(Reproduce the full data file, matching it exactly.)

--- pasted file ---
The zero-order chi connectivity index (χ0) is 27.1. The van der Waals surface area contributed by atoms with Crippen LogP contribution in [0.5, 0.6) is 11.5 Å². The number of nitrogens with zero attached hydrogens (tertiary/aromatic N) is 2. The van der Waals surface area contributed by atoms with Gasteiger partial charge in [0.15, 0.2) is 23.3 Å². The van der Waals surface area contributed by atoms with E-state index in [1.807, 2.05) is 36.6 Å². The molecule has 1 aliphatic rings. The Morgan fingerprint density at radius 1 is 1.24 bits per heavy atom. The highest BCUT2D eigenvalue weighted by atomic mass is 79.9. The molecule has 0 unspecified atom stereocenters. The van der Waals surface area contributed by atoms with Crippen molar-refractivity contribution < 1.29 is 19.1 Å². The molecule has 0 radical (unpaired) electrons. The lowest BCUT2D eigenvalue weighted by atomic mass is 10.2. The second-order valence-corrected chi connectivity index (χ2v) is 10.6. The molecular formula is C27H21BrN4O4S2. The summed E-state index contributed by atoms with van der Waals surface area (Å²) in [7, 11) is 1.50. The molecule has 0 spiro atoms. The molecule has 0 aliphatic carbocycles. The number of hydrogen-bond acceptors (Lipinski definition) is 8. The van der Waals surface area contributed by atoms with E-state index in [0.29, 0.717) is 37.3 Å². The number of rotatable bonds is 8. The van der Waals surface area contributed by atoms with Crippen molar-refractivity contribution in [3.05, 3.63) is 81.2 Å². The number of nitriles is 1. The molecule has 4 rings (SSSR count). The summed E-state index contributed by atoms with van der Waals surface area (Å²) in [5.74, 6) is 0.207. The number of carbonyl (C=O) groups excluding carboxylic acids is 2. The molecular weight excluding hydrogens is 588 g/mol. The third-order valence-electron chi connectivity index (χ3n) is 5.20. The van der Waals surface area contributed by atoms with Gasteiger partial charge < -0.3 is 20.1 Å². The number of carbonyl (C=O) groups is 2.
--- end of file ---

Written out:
The zero-order chi connectivity index (χ0) is 27.1. The van der Waals surface area contributed by atoms with Crippen LogP contribution in [0.5, 0.6) is 11.5 Å². The number of nitrogens with zero attached hydrogens (tertiary/aromatic N) is 2. The van der Waals surface area contributed by atoms with Gasteiger partial charge in [0.15, 0.2) is 23.3 Å². The van der Waals surface area contributed by atoms with E-state index in [1.807, 2.05) is 36.6 Å². The molecule has 1 aliphatic rings. The Morgan fingerprint density at radius 1 is 1.24 bits per heavy atom. The highest BCUT2D eigenvalue weighted by atomic mass is 79.9. The molecule has 0 unspecified atom stereocenters. The van der Waals surface area contributed by atoms with Crippen molar-refractivity contribution < 1.29 is 19.1 Å². The molecule has 0 radical (unpaired) electrons. The lowest BCUT2D eigenvalue weighted by atomic mass is 10.2. The second-order valence-corrected chi connectivity index (χ2v) is 10.6. The molecular formula is C27H21BrN4O4S2. The summed E-state index contributed by atoms with van der Waals surface area (Å²) in [7, 11) is 1.50. The molecule has 0 spiro atoms. The molecule has 0 aliphatic carbocycles. The number of hydrogen-bond acceptors (Lipinski definition) is 8. The van der Waals surface area contributed by atoms with E-state index in [0.29, 0.717) is 37.3 Å². The number of rotatable bonds is 8. The van der Waals surface area contributed by atoms with Crippen molar-refractivity contribution in [3.05, 3.63) is 81.2 Å². The number of nitriles is 1. The molecule has 4 rings (SSSR count). The summed E-state index contributed by atoms with van der Waals surface area (Å²) in [5.74, 6) is 0.207. The number of carbonyl (C=O) groups excluding carboxylic acids is 2. The molecular weight excluding hydrogens is 588 g/mol. The third-order valence-electron chi connectivity index (χ3n) is 5.20. The van der Waals surface area contributed by atoms with Gasteiger partial charge < -0.3 is 20.1 Å². The number of carbonyl (C=O) groups is 2.